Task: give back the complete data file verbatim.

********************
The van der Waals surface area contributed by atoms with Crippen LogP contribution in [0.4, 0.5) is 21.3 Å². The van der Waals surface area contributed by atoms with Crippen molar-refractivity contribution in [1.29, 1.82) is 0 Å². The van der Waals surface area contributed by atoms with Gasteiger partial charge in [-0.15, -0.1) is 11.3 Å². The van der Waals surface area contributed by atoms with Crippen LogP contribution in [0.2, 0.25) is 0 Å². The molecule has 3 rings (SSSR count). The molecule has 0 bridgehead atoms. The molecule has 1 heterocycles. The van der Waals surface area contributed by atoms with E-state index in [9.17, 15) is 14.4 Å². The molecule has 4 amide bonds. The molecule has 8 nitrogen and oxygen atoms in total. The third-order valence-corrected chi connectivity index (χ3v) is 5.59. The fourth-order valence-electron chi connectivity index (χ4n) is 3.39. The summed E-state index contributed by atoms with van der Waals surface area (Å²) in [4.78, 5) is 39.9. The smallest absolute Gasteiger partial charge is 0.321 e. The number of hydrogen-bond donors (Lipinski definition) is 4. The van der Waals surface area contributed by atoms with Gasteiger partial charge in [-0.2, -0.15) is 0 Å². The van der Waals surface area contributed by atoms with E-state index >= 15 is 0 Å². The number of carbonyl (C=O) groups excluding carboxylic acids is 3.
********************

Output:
The van der Waals surface area contributed by atoms with Crippen LogP contribution in [0.4, 0.5) is 21.3 Å². The van der Waals surface area contributed by atoms with Crippen molar-refractivity contribution in [1.29, 1.82) is 0 Å². The van der Waals surface area contributed by atoms with Gasteiger partial charge in [-0.15, -0.1) is 11.3 Å². The van der Waals surface area contributed by atoms with Crippen LogP contribution in [0.2, 0.25) is 0 Å². The molecule has 3 rings (SSSR count). The molecule has 0 bridgehead atoms. The molecule has 1 heterocycles. The van der Waals surface area contributed by atoms with E-state index in [9.17, 15) is 14.4 Å². The molecule has 4 amide bonds. The molecule has 8 nitrogen and oxygen atoms in total. The third-order valence-corrected chi connectivity index (χ3v) is 5.59. The fourth-order valence-electron chi connectivity index (χ4n) is 3.39. The summed E-state index contributed by atoms with van der Waals surface area (Å²) in [4.78, 5) is 39.9. The smallest absolute Gasteiger partial charge is 0.321 e. The number of hydrogen-bond donors (Lipinski definition) is 4. The van der Waals surface area contributed by atoms with Gasteiger partial charge in [-0.2, -0.15) is 0 Å². The van der Waals surface area contributed by atoms with E-state index >= 15 is 0 Å². The number of carbonyl (C=O) groups excluding carboxylic acids is 3.